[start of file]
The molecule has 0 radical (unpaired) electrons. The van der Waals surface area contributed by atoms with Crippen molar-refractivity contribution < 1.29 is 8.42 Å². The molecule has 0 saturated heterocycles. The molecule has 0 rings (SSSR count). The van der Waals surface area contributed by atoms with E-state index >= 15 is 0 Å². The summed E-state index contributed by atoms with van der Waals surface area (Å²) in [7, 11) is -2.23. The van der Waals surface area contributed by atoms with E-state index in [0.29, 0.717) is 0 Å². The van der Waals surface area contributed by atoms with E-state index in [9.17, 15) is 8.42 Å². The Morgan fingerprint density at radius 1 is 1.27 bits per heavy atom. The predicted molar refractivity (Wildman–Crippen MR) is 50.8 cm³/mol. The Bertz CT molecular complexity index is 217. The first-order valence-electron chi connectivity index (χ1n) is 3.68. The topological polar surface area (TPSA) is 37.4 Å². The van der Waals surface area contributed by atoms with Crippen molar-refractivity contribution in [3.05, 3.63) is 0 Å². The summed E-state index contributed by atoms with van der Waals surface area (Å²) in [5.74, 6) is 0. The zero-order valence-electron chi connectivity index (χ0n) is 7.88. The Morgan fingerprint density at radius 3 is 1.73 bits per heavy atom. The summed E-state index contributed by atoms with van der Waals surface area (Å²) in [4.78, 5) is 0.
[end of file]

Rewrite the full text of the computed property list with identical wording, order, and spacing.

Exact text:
The molecule has 0 radical (unpaired) electrons. The van der Waals surface area contributed by atoms with Crippen molar-refractivity contribution < 1.29 is 8.42 Å². The molecule has 0 saturated heterocycles. The molecule has 0 rings (SSSR count). The van der Waals surface area contributed by atoms with E-state index >= 15 is 0 Å². The summed E-state index contributed by atoms with van der Waals surface area (Å²) in [7, 11) is -2.23. The van der Waals surface area contributed by atoms with E-state index in [0.29, 0.717) is 0 Å². The van der Waals surface area contributed by atoms with E-state index in [9.17, 15) is 8.42 Å². The Morgan fingerprint density at radius 1 is 1.27 bits per heavy atom. The predicted molar refractivity (Wildman–Crippen MR) is 50.8 cm³/mol. The Bertz CT molecular complexity index is 217. The first-order valence-electron chi connectivity index (χ1n) is 3.68. The topological polar surface area (TPSA) is 37.4 Å². The van der Waals surface area contributed by atoms with Crippen molar-refractivity contribution in [3.05, 3.63) is 0 Å². The summed E-state index contributed by atoms with van der Waals surface area (Å²) in [5.74, 6) is 0. The zero-order valence-electron chi connectivity index (χ0n) is 7.88. The Morgan fingerprint density at radius 3 is 1.73 bits per heavy atom. The summed E-state index contributed by atoms with van der Waals surface area (Å²) in [4.78, 5) is 0.